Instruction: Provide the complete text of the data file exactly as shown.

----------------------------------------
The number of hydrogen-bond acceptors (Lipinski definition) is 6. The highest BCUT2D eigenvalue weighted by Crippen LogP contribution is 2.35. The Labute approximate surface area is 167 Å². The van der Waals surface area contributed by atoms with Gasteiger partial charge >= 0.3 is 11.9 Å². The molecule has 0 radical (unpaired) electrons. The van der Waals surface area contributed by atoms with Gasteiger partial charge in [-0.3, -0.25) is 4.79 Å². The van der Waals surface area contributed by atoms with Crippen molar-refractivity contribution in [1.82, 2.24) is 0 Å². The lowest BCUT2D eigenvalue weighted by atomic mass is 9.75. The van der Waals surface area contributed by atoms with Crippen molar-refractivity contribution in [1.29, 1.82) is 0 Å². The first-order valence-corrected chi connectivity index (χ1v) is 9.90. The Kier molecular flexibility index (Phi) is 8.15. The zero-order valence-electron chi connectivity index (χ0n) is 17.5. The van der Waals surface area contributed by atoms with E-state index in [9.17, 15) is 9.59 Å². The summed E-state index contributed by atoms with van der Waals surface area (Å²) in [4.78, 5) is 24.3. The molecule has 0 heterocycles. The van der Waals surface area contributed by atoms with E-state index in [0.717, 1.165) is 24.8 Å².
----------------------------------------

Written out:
The number of hydrogen-bond acceptors (Lipinski definition) is 6. The highest BCUT2D eigenvalue weighted by Crippen LogP contribution is 2.35. The Labute approximate surface area is 167 Å². The van der Waals surface area contributed by atoms with Gasteiger partial charge >= 0.3 is 11.9 Å². The molecule has 0 radical (unpaired) electrons. The van der Waals surface area contributed by atoms with Gasteiger partial charge in [-0.3, -0.25) is 4.79 Å². The van der Waals surface area contributed by atoms with Crippen molar-refractivity contribution in [1.82, 2.24) is 0 Å². The lowest BCUT2D eigenvalue weighted by atomic mass is 9.75. The van der Waals surface area contributed by atoms with Crippen molar-refractivity contribution in [1.29, 1.82) is 0 Å². The first-order valence-corrected chi connectivity index (χ1v) is 9.90. The Kier molecular flexibility index (Phi) is 8.15. The zero-order valence-electron chi connectivity index (χ0n) is 17.5. The van der Waals surface area contributed by atoms with E-state index in [9.17, 15) is 9.59 Å². The summed E-state index contributed by atoms with van der Waals surface area (Å²) in [4.78, 5) is 24.3. The molecule has 0 heterocycles. The van der Waals surface area contributed by atoms with E-state index in [0.717, 1.165) is 24.8 Å².